Full 8 Yard Kilt
Measure around waist at navel height. Take measurement firmly, so that kilt may sit comfortably without falling down. Do not breath in or hold your breath.
B) Seat Measurement
Measure around the broadest part of the seat/hips. This measurement should be taken with 2 fingers inside the tape to avoid it being too tight.
C) Kilt Length
You will need someone to assist with this measurement. Stand with your feet comfortably apart and have your assistant measure from the top of your hip bone (approximatly level with the navel), to the top of the knee or mid knee as desired. It is personal preference as to where you would like the kilt to sit but as a general rule the kilt should not sit above or below the knee cap.
D) Full Height
This is a useful measurement to help validte the Kilt Length measurement.
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Find your tartan and view swatches with our Tartan Finder. You can search for tartans by family name, clan name or colour or just browse our A-Z list.
Search for your tartan by entering the tartan, clan, surname or location below or Search by colour by clicking one of the colour boxes:
Browse our A-Z list of tartans by clicking on a letter below
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As with all our kilts, this garment is Made in Scotland by our own trained kilt makers. They are fully canvas lined with 3 buckles to ensure an excellent fit.
Our kilts, properly kept and treated, will last you a lifetime.
The kilt is machine stitched and hand finished from 8 yards of worsted wool, available in our full range of tartans from Lochcarron of Scotland, Marton Mills, Strathmore Woollens and House of Edgar.
We can made an 8-yard kilt to most waist and seat sizes, although for gentlemen with larger seat sizes we usually recommend a 9-yard kilt (idea for seat sizes 46"-52") or a 10-yard kilt (ideal for seat sizes 52"+).
Kilt pin and sporran may be purchased separately.
Tartan Finder Disclaimer:
As each of the mills has supplied their own images, or they have been taken from fabric samples, please note that the setts are not to scale when comparing tartans of different mills. Also, as screen resolutions vary, colours may differ slightly from those seen here. If unsure, we’d encourage you to purchase a swatch of the fabric before buying.
- Waist: measure firmly around waist at navel (belly button) height.
- Seat: measure around the largest part of the seat area.
- Kilt Length: measure from the top of the hip at navel height to the top or middle of the knee. As a rule of thumb, your kilt length should be no shorter than a third of your height.
- Height: provide this in feet and inches.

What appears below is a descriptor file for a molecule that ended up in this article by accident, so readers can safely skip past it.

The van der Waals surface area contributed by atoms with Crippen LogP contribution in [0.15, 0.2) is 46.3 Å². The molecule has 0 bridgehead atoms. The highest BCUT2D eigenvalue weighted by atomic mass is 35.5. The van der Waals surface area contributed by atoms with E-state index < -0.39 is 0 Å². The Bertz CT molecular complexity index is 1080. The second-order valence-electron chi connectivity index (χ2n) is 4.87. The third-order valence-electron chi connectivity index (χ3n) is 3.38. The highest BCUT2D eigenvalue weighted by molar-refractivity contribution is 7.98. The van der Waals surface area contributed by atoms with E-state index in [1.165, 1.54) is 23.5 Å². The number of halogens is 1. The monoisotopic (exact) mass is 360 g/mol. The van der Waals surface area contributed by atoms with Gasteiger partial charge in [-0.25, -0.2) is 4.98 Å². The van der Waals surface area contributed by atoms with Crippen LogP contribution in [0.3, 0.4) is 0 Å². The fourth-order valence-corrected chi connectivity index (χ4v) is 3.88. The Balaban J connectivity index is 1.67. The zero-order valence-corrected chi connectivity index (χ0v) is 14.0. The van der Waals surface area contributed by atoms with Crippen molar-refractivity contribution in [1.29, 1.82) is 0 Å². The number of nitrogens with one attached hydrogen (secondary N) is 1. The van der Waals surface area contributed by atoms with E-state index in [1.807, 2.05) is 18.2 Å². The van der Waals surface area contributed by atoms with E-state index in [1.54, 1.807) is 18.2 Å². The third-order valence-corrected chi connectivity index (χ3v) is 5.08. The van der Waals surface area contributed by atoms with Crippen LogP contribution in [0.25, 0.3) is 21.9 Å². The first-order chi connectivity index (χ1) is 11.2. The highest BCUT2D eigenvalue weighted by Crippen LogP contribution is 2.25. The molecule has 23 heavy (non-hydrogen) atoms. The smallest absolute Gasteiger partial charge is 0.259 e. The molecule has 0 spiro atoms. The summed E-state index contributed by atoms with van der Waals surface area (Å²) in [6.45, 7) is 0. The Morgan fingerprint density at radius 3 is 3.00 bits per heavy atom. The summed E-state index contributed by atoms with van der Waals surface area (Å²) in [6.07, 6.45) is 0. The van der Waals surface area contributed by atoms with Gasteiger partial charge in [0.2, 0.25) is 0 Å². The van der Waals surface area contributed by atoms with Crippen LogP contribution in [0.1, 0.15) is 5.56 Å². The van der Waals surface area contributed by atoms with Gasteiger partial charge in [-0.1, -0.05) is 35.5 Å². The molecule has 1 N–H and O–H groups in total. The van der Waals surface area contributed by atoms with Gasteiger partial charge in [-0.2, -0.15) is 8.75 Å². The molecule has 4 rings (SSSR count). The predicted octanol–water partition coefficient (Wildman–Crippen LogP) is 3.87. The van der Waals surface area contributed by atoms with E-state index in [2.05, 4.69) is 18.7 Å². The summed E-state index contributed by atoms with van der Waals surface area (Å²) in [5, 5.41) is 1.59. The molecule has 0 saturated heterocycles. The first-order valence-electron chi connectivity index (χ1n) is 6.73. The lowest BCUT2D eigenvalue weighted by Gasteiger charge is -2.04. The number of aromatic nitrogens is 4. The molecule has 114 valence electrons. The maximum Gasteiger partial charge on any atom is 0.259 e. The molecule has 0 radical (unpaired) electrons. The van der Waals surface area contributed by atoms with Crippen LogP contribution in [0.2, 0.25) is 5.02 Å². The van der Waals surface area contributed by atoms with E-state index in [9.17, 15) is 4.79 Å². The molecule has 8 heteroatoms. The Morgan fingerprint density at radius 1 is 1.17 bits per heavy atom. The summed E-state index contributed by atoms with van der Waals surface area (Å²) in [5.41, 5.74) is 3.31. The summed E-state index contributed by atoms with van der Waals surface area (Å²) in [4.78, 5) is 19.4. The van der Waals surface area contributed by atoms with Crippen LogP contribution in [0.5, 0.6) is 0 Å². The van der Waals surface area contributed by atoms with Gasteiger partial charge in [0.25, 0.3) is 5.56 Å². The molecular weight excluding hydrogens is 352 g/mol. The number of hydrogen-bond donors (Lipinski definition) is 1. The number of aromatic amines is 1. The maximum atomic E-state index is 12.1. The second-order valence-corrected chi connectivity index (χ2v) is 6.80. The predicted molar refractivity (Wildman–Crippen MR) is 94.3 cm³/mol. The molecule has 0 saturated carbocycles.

This item is made to order in our own tailoring workshop in Glasgow, with a standard delivery time of 4 to 6 weeks. If you need it sooner please select the option above. Our tailors can accommodate most requests, please contact us at firstname.lastname@example.org or add notes to your order at checkout.
- Marton Mills Bute (mediumweight)
- Marton Mills Jura (heavyweight)
- House of Edgar Nevis (heavyweight) +£12
- House of Edgar Hebredian (mediumweight) +£12
- House of Edgar Dark Island (mediumweight) +£15
- House of Edgar Emblem (mediumweight) +£15
- Lochcarron Breariach (mediumweight) +£30
- Lochcarron Strome (heavyweight) +£55
- Strathmore T7 and W60 (mediumweight) +£55
- House of Edgar Old and Rare (heavyweight) +£128
- House of Edgar Regimental (v. heavyweight) +£128
What’s the difference?
Each mill uses different methods, looms and finishes on their cloth.
In general, heavyweight is perhaps the best material for making kilts, it looks and feels great, while also being fairly crease resistant (when the kilt is treated and kept properly anyway). However, it’s not always best for warm climates, and sometimes folk prefer a lighter option, so mediumweight is a great alternative. Lightweight would be recommended especially for very warm climates.
Strathmore (W60) and House of Edgar (Mediumweight and Old and Rare - but not their Nevis, Hebredian or Emblem ranges) have a traditional selvedge made on a shuttle loom, which means the bottom of the cloth (and so the kilt) is exactly the same thickness as the rest of the cloth. These traditional edges are only available in the mediumweight cloths.
Marton Mills and Lochcarron use a tuck-in selvedge, where the end threads are ‘tucked’ back into the weave. This means the bottom half-inch of the cloth (and the kilt) can be a little thicker than the rest (not too much though, and not enough to distort the shape of the pleating at the back). It also means the tucked threads can poke up out of the cloth.
Don’t worry if this doesn’t mean anything to you! Both are of kilting quality and produce a kilt that will last you a lifetime. The difference is subtle and can be apparent on close inspection, but not so much from a distance.